Scheme 25.

The pyrolysis of polysilazane II in a NH3 atmosphere produces colorless Si3N4 in high yield (82%). The decomposition of polysilazanes involves different reaction products such as CH4 and H2, which determine the ceramic yield. The highly branched polysilazanes with low carbon content exhibit higher ceramic yield. The split-off of oligosilazanes or loss of volatile silazanes by thermolytic retroversion and transamination should be suppressed to increase the ceramic yield.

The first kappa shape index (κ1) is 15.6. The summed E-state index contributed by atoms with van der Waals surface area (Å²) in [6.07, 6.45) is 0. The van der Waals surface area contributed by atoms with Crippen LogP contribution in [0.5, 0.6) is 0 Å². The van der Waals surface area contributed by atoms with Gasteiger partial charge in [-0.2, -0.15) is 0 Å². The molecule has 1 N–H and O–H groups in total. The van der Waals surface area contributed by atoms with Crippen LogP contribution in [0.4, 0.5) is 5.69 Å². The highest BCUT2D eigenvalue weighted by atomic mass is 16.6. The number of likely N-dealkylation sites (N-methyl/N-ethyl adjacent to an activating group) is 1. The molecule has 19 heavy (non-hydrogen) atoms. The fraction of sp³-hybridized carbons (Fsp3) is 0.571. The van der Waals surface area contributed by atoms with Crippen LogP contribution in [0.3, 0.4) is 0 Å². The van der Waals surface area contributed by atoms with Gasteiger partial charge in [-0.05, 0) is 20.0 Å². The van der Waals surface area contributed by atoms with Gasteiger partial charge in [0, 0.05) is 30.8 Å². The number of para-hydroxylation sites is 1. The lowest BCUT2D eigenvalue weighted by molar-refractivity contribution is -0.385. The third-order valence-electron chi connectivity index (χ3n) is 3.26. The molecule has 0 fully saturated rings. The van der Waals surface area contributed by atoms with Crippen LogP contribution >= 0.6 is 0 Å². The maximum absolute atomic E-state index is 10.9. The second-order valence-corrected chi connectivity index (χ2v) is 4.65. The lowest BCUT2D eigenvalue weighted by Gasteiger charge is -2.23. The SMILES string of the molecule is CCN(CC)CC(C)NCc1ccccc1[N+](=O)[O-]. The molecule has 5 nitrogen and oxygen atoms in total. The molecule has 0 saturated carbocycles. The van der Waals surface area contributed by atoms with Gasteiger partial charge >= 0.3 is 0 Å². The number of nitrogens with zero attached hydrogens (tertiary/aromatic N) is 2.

Boron nitride has attracted a growing interest for technological applications because of its excellent characteristics, namely high hardness, chemical inertness, and dielectric behavior. Hexagonal boron nitride (h-BN) with a layered and sp2-bonded structure is similar to graphite and is the stable ordered phase under ambient conditions. On the other hand, cubic boron nitride (c-BN) has a zinc blende structure with sp3-bonding resembling that of diamond. In fact, c-BN is better suited for electronic device applications as a high-temperature semiconductor because of the wide direct energy bandgap (6.4 eV). Moreover, it can easily be doped both n-type and p-type with Si and Be, respectively. Significant progress has been made in the synthesis of c-BN by various physical and chemical deposition methods [528]. However, the major disadvantage of c-BN films is that they are much more difficult to synthesize than diamond because of their narrow phase stability region, high compression stress, and problems in controlling boron and nitrogen sources [529, 530]. To overcome these problems, Boo et al. have used isopropyl amine and ferf-butylamine complexes of triethylborane ((Pr)H2NBEt3, ('Bu)H2NBEt3) as SSPs with boron and nitrogen in a 1:1 ratio to grow a crack-free ^-BN film on Si(100) at 850 °C [99].

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